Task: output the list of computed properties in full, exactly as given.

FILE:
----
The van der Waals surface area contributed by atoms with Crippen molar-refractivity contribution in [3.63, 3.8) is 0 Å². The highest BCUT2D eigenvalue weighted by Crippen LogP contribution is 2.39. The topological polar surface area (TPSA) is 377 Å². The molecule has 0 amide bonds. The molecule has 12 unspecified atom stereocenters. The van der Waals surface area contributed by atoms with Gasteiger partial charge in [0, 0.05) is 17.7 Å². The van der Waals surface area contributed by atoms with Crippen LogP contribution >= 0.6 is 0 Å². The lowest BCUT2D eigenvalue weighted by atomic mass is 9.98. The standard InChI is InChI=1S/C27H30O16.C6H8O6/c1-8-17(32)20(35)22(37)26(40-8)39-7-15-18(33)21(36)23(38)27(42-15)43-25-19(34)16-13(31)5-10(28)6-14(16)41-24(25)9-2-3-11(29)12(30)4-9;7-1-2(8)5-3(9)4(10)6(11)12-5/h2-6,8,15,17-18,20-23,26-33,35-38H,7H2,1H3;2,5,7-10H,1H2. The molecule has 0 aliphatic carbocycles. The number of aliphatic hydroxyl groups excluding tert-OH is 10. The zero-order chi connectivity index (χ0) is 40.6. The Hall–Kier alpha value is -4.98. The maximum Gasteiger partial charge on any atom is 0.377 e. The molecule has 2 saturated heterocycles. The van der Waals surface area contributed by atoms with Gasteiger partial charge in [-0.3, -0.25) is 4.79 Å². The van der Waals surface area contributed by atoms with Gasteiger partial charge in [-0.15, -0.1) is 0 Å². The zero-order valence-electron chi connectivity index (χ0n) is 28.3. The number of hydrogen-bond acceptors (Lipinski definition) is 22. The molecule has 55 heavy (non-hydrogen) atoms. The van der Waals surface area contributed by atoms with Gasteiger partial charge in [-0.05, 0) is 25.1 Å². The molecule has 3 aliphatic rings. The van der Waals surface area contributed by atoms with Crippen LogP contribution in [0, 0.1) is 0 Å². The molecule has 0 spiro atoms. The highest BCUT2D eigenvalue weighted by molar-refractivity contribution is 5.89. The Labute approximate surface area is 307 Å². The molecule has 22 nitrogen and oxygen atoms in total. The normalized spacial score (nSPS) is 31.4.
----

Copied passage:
The van der Waals surface area contributed by atoms with Crippen molar-refractivity contribution in [3.63, 3.8) is 0 Å². The highest BCUT2D eigenvalue weighted by Crippen LogP contribution is 2.39. The topological polar surface area (TPSA) is 377 Å². The molecule has 0 amide bonds. The molecule has 12 unspecified atom stereocenters. The van der Waals surface area contributed by atoms with Gasteiger partial charge in [0, 0.05) is 17.7 Å². The van der Waals surface area contributed by atoms with Crippen LogP contribution >= 0.6 is 0 Å². The lowest BCUT2D eigenvalue weighted by atomic mass is 9.98. The standard InChI is InChI=1S/C27H30O16.C6H8O6/c1-8-17(32)20(35)22(37)26(40-8)39-7-15-18(33)21(36)23(38)27(42-15)43-25-19(34)16-13(31)5-10(28)6-14(16)41-24(25)9-2-3-11(29)12(30)4-9;7-1-2(8)5-3(9)4(10)6(11)12-5/h2-6,8,15,17-18,20-23,26-33,35-38H,7H2,1H3;2,5,7-10H,1H2. The molecule has 0 aliphatic carbocycles. The number of aliphatic hydroxyl groups excluding tert-OH is 10. The zero-order chi connectivity index (χ0) is 40.6. The Hall–Kier alpha value is -4.98. The maximum Gasteiger partial charge on any atom is 0.377 e. The molecule has 2 saturated heterocycles. The van der Waals surface area contributed by atoms with Gasteiger partial charge in [-0.3, -0.25) is 4.79 Å². The van der Waals surface area contributed by atoms with Gasteiger partial charge in [-0.15, -0.1) is 0 Å². The zero-order valence-electron chi connectivity index (χ0n) is 28.3. The number of hydrogen-bond acceptors (Lipinski definition) is 22. The molecule has 55 heavy (non-hydrogen) atoms. The van der Waals surface area contributed by atoms with Gasteiger partial charge in [-0.05, 0) is 25.1 Å². The molecule has 3 aliphatic rings. The van der Waals surface area contributed by atoms with Crippen LogP contribution in [0, 0.1) is 0 Å². The molecule has 0 spiro atoms. The highest BCUT2D eigenvalue weighted by molar-refractivity contribution is 5.89. The Labute approximate surface area is 307 Å². The molecule has 22 nitrogen and oxygen atoms in total. The normalized spacial score (nSPS) is 31.4.